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I have a very simple header cache control set up on a few of my php based files (images, css, json).

To the point, chrome caches and firefox doesn't.

Here's the header code:

header('Cache-Control: max-age=300, must-revalidate');
header("Expires: " . gmdate("D, d M Y H:i:s", time() + 300) . " GMT");

Any help is greatly appreciated.

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Are your images/css/json being served via a PHP script (as in readfile, file_get_contents, fopen, etc..) or are you generating HTML that links to images/css/json using PHP? –  Francois Deschenes Jun 14 '11 at 2:56
    
Yes via fopen and echoing; where through the php file headers are being sent / cached. –  Michael Jun 14 '11 at 3:02
    
It would be more efficient to configure apache to do that for you. Accessing a static file through PHP is going to add a bit of overhead to the request. –  datasage Jun 14 '11 at 3:40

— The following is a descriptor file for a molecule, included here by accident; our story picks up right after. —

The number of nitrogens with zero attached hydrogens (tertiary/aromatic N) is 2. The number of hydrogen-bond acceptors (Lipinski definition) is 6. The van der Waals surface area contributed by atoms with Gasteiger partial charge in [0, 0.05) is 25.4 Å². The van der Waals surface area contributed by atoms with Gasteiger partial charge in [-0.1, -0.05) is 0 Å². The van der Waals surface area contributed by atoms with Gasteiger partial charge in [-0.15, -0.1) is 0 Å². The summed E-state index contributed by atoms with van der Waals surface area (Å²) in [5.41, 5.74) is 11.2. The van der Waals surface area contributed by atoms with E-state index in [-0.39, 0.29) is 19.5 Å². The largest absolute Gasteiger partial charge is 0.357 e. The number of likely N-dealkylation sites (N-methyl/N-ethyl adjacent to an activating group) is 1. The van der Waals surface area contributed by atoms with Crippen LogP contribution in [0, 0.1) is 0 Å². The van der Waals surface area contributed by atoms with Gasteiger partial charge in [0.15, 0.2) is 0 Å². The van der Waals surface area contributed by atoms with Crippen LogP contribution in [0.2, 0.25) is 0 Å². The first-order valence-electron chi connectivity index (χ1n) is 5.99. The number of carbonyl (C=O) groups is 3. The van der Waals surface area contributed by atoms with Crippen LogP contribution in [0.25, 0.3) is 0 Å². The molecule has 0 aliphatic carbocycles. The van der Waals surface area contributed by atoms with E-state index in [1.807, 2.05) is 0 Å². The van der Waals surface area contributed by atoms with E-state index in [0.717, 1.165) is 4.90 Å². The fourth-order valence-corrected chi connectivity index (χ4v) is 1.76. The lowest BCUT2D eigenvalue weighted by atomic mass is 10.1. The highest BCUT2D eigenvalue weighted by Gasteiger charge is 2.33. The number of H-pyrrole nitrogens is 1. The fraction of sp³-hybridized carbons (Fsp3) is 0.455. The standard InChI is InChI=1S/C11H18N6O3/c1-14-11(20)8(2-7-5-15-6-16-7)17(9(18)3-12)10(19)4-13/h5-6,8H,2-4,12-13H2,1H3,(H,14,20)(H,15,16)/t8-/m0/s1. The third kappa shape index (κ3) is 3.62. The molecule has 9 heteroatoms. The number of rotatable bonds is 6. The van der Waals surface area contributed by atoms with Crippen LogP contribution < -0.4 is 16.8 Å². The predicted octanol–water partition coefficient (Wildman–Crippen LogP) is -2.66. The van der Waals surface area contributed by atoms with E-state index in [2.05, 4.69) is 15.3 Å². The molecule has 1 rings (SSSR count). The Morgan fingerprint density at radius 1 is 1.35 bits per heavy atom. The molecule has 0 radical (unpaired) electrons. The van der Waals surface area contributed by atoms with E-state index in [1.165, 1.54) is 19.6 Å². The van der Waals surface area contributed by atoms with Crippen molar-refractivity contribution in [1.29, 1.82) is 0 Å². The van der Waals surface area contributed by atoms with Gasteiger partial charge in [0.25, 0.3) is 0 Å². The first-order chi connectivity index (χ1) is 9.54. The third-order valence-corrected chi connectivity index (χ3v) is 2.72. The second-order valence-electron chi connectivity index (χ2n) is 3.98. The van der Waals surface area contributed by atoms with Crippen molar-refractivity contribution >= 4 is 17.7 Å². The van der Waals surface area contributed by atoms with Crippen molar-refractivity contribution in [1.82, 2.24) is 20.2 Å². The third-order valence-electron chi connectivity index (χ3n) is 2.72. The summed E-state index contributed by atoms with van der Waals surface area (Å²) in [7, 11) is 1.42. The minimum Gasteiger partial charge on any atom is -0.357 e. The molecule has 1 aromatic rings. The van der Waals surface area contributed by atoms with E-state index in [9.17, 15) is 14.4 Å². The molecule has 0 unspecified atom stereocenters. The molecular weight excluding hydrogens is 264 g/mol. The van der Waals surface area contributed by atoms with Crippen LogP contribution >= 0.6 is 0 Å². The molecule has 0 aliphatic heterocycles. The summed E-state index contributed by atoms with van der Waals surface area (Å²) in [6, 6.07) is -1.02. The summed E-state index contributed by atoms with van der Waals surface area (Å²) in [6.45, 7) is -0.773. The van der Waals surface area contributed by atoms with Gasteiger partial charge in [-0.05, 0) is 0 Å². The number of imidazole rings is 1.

2  
Check out this site and see if this is helpful at all: Speed up your site with Caching and cache-control. It explains how to use different Apache modules to do what you're trying to do (and as suggested by @datasage.) –  Francois Deschenes Jun 14 '11 at 3:42
    
@datasage he probably needs a level and granularity of access control apache cannot give –  ZJR Sep 5 '11 at 11:09

1 Answer 1

Check the complete HTTP header that is actually sent to the browser with something like Live HTTP Headers

Are you using PHP's session functions?

PHP can set certain cache HTTP headers when you use sessions. session_start() sets cache headers which can configured with session_cache_limiter(). The default value for the cache limiter can be overwritten in the php.ini. All this can get confusing when trying to set your own cache headers, so make sure you check the actual sent headers.

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